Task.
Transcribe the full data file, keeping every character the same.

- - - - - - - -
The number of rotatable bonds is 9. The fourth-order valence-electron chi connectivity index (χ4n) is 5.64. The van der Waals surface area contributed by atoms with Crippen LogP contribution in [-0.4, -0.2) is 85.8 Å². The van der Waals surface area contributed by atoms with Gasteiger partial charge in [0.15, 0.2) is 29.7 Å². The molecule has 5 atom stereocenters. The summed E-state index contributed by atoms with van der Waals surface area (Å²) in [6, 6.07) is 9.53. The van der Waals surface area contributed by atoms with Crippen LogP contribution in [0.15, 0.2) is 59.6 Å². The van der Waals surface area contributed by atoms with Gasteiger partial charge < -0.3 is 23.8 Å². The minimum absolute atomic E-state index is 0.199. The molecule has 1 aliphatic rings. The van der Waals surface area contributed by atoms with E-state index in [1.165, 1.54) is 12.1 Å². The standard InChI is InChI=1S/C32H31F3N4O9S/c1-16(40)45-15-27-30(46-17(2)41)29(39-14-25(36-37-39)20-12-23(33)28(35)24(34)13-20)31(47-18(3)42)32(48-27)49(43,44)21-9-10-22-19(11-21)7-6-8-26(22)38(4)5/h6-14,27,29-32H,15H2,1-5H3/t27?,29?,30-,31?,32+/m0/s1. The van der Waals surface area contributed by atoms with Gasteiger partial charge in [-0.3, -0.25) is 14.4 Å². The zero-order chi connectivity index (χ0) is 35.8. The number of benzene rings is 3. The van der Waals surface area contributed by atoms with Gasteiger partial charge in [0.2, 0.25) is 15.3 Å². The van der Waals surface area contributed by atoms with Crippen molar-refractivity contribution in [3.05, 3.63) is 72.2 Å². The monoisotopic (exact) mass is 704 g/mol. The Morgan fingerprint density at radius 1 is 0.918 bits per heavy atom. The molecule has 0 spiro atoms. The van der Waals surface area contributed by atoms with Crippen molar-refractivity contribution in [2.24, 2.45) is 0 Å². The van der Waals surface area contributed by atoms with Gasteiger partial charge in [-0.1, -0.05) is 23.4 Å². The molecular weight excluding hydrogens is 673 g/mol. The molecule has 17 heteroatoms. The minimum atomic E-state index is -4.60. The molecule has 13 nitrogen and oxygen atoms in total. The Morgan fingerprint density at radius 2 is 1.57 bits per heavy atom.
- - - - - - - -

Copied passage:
The number of rotatable bonds is 9. The fourth-order valence-electron chi connectivity index (χ4n) is 5.64. The van der Waals surface area contributed by atoms with Crippen LogP contribution in [-0.4, -0.2) is 85.8 Å². The van der Waals surface area contributed by atoms with Gasteiger partial charge in [0.15, 0.2) is 29.7 Å². The molecule has 5 atom stereocenters. The summed E-state index contributed by atoms with van der Waals surface area (Å²) in [6, 6.07) is 9.53. The van der Waals surface area contributed by atoms with Crippen LogP contribution in [0.15, 0.2) is 59.6 Å². The van der Waals surface area contributed by atoms with Gasteiger partial charge < -0.3 is 23.8 Å². The minimum absolute atomic E-state index is 0.199. The molecule has 1 aliphatic rings. The van der Waals surface area contributed by atoms with E-state index in [1.165, 1.54) is 12.1 Å². The standard InChI is InChI=1S/C32H31F3N4O9S/c1-16(40)45-15-27-30(46-17(2)41)29(39-14-25(36-37-39)20-12-23(33)28(35)24(34)13-20)31(47-18(3)42)32(48-27)49(43,44)21-9-10-22-19(11-21)7-6-8-26(22)38(4)5/h6-14,27,29-32H,15H2,1-5H3/t27?,29?,30-,31?,32+/m0/s1. The van der Waals surface area contributed by atoms with Gasteiger partial charge in [-0.3, -0.25) is 14.4 Å². The zero-order chi connectivity index (χ0) is 35.8. The number of benzene rings is 3. The van der Waals surface area contributed by atoms with Gasteiger partial charge in [0.2, 0.25) is 15.3 Å². The van der Waals surface area contributed by atoms with Crippen molar-refractivity contribution in [3.05, 3.63) is 72.2 Å². The monoisotopic (exact) mass is 704 g/mol. The Morgan fingerprint density at radius 1 is 0.918 bits per heavy atom. The molecule has 0 spiro atoms. The van der Waals surface area contributed by atoms with Crippen molar-refractivity contribution in [2.24, 2.45) is 0 Å². The van der Waals surface area contributed by atoms with Gasteiger partial charge in [-0.1, -0.05) is 23.4 Å². The molecular weight excluding hydrogens is 673 g/mol. The molecule has 17 heteroatoms. The minimum atomic E-state index is -4.60. The molecule has 13 nitrogen and oxygen atoms in total. The Morgan fingerprint density at radius 2 is 1.57 bits per heavy atom.